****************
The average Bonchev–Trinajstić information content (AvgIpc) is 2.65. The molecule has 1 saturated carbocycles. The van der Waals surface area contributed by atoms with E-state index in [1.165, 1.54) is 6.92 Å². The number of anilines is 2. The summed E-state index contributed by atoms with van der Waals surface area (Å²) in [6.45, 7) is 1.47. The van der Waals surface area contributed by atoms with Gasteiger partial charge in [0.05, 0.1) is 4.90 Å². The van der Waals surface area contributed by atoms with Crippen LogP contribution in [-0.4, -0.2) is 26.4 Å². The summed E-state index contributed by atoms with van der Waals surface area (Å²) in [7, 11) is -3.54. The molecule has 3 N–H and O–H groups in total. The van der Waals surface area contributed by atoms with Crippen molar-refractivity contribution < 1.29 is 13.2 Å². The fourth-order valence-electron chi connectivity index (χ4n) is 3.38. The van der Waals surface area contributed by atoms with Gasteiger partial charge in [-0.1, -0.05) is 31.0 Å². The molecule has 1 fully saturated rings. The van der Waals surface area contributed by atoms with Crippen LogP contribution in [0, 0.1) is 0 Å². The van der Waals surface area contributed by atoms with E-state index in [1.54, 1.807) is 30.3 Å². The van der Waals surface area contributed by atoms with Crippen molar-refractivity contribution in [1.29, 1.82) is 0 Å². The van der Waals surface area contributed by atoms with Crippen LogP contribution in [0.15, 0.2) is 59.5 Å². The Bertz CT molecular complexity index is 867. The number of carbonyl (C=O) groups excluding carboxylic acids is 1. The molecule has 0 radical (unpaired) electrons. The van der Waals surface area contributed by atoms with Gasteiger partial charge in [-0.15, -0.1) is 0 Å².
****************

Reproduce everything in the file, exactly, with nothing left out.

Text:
The average Bonchev–Trinajstić information content (AvgIpc) is 2.65. The molecule has 1 saturated carbocycles. The van der Waals surface area contributed by atoms with E-state index in [1.165, 1.54) is 6.92 Å². The number of anilines is 2. The summed E-state index contributed by atoms with van der Waals surface area (Å²) in [6.45, 7) is 1.47. The van der Waals surface area contributed by atoms with Gasteiger partial charge in [0.05, 0.1) is 4.90 Å². The van der Waals surface area contributed by atoms with Crippen LogP contribution in [-0.4, -0.2) is 26.4 Å². The summed E-state index contributed by atoms with van der Waals surface area (Å²) in [7, 11) is -3.54. The molecule has 3 N–H and O–H groups in total. The van der Waals surface area contributed by atoms with Crippen molar-refractivity contribution < 1.29 is 13.2 Å². The fourth-order valence-electron chi connectivity index (χ4n) is 3.38. The van der Waals surface area contributed by atoms with Gasteiger partial charge in [-0.1, -0.05) is 31.0 Å². The molecule has 1 fully saturated rings. The van der Waals surface area contributed by atoms with Crippen LogP contribution in [0, 0.1) is 0 Å². The van der Waals surface area contributed by atoms with E-state index in [1.54, 1.807) is 30.3 Å². The van der Waals surface area contributed by atoms with Crippen molar-refractivity contribution in [1.29, 1.82) is 0 Å². The van der Waals surface area contributed by atoms with Crippen LogP contribution in [0.15, 0.2) is 59.5 Å². The Bertz CT molecular complexity index is 867. The number of carbonyl (C=O) groups excluding carboxylic acids is 1. The molecule has 0 radical (unpaired) electrons. The van der Waals surface area contributed by atoms with Gasteiger partial charge in [-0.15, -0.1) is 0 Å².